Pot Legalization Foe Getting Rich off the Drug War

<a href="http://www.flickr.com/photos/lesk/614183558/sizes/m/in/photostream/">Alexodus</a>/Flickr

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The lobbyist who helped kill California’s Proposition 19, the 2010 ballot measure that would have legalized recreational marijuana, has constructed an entire business model around keeping pot illegal. While fighting against the proposed law, lobbyist John Lovell accepted nearly $400,000 from a wide array of police unions, some of which he also represented in attempting to steer millions of federal dollars toward California’s marijuana suppression programs.

The revelation, reported yesterday by the Republic Report‘s Lee Fang, illustrates how Prop. 19 threatened the paychecks of some of its biggest foes. Police departments stood to lose lucrative federal grants like a $550,000 payment in 2010 to police departments in three Northern California counties that covered 666 hours of police overtime spent eradicating marijuana. And Lovell would have presumably lost a job as a guy who helped land those kinds of grants. Here’s a copy of a notice sent to a police department in Lassen County, California:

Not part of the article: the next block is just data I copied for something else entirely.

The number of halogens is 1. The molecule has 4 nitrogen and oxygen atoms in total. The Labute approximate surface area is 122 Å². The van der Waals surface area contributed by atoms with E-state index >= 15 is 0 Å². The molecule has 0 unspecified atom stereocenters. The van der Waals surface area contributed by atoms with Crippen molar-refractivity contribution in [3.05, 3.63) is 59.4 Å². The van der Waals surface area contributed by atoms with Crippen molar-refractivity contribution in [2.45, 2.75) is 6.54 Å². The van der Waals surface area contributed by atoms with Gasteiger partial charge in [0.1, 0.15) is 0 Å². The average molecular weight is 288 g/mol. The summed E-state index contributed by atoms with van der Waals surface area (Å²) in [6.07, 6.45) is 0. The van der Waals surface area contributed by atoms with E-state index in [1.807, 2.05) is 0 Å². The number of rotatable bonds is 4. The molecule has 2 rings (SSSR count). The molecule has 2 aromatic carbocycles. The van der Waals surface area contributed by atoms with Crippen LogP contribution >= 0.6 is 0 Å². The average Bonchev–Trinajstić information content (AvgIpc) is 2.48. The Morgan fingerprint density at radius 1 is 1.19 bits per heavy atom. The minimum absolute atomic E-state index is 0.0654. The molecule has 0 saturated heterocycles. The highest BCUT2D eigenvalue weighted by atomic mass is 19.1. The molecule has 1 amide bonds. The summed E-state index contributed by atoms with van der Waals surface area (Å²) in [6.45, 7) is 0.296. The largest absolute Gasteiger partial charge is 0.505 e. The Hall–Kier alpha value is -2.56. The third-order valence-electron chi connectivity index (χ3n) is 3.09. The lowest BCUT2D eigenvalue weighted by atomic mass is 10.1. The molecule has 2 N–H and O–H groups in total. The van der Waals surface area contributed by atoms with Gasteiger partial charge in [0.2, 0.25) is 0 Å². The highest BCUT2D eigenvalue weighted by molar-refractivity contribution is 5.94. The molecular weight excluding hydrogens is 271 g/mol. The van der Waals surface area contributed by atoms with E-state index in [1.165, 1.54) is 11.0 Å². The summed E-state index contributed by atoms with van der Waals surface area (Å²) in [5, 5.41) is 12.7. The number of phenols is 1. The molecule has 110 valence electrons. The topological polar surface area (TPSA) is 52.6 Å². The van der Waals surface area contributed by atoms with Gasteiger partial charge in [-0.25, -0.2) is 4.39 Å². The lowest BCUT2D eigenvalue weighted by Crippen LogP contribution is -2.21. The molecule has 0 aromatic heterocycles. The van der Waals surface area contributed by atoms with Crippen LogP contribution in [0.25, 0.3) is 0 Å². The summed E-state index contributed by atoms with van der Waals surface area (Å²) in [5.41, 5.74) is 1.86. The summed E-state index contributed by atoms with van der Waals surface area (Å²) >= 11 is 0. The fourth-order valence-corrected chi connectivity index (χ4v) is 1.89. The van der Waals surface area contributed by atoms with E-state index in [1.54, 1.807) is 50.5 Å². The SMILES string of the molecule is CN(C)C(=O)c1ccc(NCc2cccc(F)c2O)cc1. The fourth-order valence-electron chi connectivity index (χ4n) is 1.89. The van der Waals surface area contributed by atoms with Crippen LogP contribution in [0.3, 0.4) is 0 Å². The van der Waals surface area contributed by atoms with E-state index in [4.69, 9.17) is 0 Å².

Police unions and their lobbyists weren’t the only economic interests with a stake in Prop. 19. The alcohol industry and prison guards also contributed money to fight the measure. And on the other side, the passage of Prop. 19 would have given thousands of “hempreneurs” behind the state’s $1.3 billion medical marijuana industry a stimulus stronger than a vaporized bowl of Hindu Kush. The likely side effects—a decline in budget-busting law-enforcement costs and millions of dollars in tax revenue for the state of California—don’t seem all that bad compared to what we got stuck with: A war on drugs that makes people like John Lovell even richer.

Also read: Tony D’Souza’s “The New Dealers,” a tale of recession-strapped Americans who turned to dope dealing to make ends meet.

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Corrupt leaders the world over can (and will) try to shut down the truth, but when the truth has millions of people on its side, you can't keep it down for good. And there's no more powerful or urgent argument for your support of Mother Jones' journalism right now than that. We need to raise about $450,000 to hit our online fundraising budget in these next few months, so please read more from Monika and pitch in if you can.

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